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On flying cars and moving mountains

Flying cars, it’s something that many kids dream about at some point.

Ten years ago, no sane individual actually would have tried to build a flying car, but things started to change when drones became a common concept. Suddenly people could see at first hand that the technology behind a drone was relatively simple (merely a battery, a few rotors and a flight computer) and that scaling this concept was not an insurmountable task.

And so visionaries started to dream, companies were founded, investments were made, and large teams of engineers tried to become the first company to develop a safe and affordable flying car. Famous examples are Lilium and the Volocopter 2X from Germany. Closer to home, PAL V, headquartered in the Netherlands, announced in February 2018 the production start of the first 90 ‘Liberty Pioneers’.

Recently I also came into contact with the Ehang 184, an autonomous multicopter made in Guangzhou, China. If you take a look at their company movie: what an immense contrast from their European competitors! Truth be told, I’ve become a bit of a fan of China, or at least the Chinese way of working. Not because of their dirt cheap gadgets, but because of their diligence and their austerity: they like to work hard and they don’t like to spend unnecessary money.

This Chinese way of working deeply affects how a development like flying cars is handled. In China, instead of lengthy preparations and bombastic plans, they get to work with one small step. After the first step, they take a second step. And then a third step. And so on and on. With every step, they upgrade the performance or increase the quality or they put their prototype through a more difficult test. After many steps, a safe and affordable product is born.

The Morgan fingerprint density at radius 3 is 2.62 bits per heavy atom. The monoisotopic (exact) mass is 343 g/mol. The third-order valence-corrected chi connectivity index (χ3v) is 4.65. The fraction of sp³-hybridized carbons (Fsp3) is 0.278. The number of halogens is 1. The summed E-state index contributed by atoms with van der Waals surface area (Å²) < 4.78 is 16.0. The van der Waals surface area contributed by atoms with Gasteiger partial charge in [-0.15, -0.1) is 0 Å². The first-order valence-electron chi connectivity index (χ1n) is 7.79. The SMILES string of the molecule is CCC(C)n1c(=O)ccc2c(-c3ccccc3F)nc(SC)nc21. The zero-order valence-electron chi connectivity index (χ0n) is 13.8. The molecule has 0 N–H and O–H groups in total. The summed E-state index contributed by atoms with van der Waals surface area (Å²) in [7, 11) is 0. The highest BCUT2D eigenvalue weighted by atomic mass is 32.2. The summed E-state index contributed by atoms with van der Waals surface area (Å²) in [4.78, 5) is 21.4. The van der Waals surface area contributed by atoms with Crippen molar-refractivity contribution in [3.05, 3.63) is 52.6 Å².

At Dot Robot, we believe in this way of working. Making prototypes, many and early on in the process. Making small design iterations instead of large revisions. Testing every time something meaningful changes, even if it means testing every day.

Of course, working on seemingly unambitious small steps is not sexy and neither bold. It also means that the first prototypes often have very limited functionality, which can be unsatisfactory to investors and customers. However, we consider this the best way to reach ambitious goals beyond the current state of art. Or to quote Confucius: “The man who moves a mountain begins by carrying away small stones.”

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